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Laser-induced Fluorescence Detection Control Module

Project Overview
For this project, L’Monte designed and created a control program for an add-on device to a high-end, automated capillary electrophoresis system. The system supported a number of separation modes including capillary zone electrophoresis and isoelectric focusing. The add-on product was a laser induced fluorescence (LIF) device, which employed photomultiplier (PM) detectors. The control program for the LIF add-on was designed to allow the user to control various state variables of the PM tubes and lasers, start and stop data collection, and enable digital filtering of the data stream from the PM tubes as well as numerous other hardware functions. The program also managed data archival and allowed sophisticated, real-time graphical views of generated data.

Software Design and Methodology
The overall architecture of the add-on control program was conceived as a separate executable plus an extension DLL. This structure suggested itself because of intensive modifications, which were simultaneously being made to the main instrument control program. This structure was also appealing because it allowed a single API of new functions to be exported to the existing main instrument control program as well as that to the add-on. Because the add-on control program was designed to be spawned by the main program, the two communicated using IPC mechanisms and a proprietary communications protocol. Hardware and software development proceeded in tandem. In addition, a number of high-risk elements were identified early in the project planning stage. For these reasons, an evolutionary prototyping model was selected as the software development methodology. This model made sense because it allowed developers to first focus on high-risk elements since the outcome for these elements would determine design directions for better-understood subsystems.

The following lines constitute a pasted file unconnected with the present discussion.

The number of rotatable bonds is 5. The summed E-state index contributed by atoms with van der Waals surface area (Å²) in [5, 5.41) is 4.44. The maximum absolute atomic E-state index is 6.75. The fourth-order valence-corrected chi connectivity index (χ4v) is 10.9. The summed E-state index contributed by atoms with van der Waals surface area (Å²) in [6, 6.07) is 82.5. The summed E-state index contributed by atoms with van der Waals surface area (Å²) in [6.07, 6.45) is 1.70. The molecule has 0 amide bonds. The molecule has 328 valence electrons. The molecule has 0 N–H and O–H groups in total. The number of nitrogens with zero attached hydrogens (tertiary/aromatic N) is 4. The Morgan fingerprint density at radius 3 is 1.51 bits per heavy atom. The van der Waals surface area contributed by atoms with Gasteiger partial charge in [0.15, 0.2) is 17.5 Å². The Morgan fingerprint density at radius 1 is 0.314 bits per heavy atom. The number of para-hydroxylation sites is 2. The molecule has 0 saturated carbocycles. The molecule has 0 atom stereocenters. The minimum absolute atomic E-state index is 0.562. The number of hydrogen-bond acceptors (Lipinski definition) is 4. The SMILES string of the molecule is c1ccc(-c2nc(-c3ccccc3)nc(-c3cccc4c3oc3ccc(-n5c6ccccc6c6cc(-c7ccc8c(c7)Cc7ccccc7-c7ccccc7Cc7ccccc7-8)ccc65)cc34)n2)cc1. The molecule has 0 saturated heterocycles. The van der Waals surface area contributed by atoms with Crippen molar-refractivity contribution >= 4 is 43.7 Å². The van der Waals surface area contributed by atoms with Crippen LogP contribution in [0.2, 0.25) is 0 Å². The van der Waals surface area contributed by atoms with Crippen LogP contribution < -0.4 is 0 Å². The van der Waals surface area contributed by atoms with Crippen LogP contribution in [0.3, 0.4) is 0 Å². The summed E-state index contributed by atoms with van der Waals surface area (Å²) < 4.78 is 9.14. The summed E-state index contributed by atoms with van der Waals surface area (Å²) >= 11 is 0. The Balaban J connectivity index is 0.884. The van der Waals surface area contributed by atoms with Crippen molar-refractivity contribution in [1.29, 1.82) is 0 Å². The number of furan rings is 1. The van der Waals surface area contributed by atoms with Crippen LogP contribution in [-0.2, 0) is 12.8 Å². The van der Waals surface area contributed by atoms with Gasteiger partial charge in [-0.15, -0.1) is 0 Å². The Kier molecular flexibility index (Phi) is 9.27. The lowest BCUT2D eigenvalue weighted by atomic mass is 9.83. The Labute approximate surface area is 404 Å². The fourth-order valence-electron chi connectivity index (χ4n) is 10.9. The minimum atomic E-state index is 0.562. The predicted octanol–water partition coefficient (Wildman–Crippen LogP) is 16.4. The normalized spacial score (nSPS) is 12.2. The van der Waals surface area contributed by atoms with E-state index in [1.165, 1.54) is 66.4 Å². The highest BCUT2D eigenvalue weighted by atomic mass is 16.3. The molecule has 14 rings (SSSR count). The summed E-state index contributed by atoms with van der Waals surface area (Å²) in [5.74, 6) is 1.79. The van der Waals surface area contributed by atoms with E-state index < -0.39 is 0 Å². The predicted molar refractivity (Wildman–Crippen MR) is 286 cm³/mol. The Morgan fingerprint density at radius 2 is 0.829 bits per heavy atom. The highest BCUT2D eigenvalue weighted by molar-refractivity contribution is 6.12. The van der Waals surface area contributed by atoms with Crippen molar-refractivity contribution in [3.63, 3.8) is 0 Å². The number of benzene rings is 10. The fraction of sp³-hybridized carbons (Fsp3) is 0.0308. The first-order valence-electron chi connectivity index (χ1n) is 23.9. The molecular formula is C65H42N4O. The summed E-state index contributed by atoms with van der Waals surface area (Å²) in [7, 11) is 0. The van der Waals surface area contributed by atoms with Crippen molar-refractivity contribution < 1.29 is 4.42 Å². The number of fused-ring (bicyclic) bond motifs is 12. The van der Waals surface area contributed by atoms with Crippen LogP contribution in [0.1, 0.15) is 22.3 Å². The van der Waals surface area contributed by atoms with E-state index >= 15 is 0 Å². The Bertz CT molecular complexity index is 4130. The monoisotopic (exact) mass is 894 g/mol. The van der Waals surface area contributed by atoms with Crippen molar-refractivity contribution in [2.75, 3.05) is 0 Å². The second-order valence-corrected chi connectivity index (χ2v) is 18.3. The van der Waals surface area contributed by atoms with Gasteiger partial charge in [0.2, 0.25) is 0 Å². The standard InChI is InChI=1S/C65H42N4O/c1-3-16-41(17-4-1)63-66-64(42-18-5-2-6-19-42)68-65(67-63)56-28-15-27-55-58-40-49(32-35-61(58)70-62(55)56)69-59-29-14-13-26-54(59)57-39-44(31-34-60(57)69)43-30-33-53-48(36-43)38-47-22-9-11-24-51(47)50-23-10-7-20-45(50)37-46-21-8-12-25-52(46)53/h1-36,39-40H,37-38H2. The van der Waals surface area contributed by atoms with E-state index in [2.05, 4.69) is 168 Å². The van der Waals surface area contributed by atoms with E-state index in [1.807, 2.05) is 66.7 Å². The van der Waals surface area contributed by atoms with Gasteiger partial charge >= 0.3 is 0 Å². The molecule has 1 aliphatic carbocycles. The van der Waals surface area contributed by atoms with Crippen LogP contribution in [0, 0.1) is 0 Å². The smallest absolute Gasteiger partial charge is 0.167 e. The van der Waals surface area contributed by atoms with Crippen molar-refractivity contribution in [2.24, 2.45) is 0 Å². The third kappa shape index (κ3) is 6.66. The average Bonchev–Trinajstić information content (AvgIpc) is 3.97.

Project Outcome
This project was begun in September 1996 and was finished on schedule, 10 months later. It contained 100% of its originally specified features plus a diagnostics utility, which, although not originally specified, was created to facilitate unit and acceptance testing.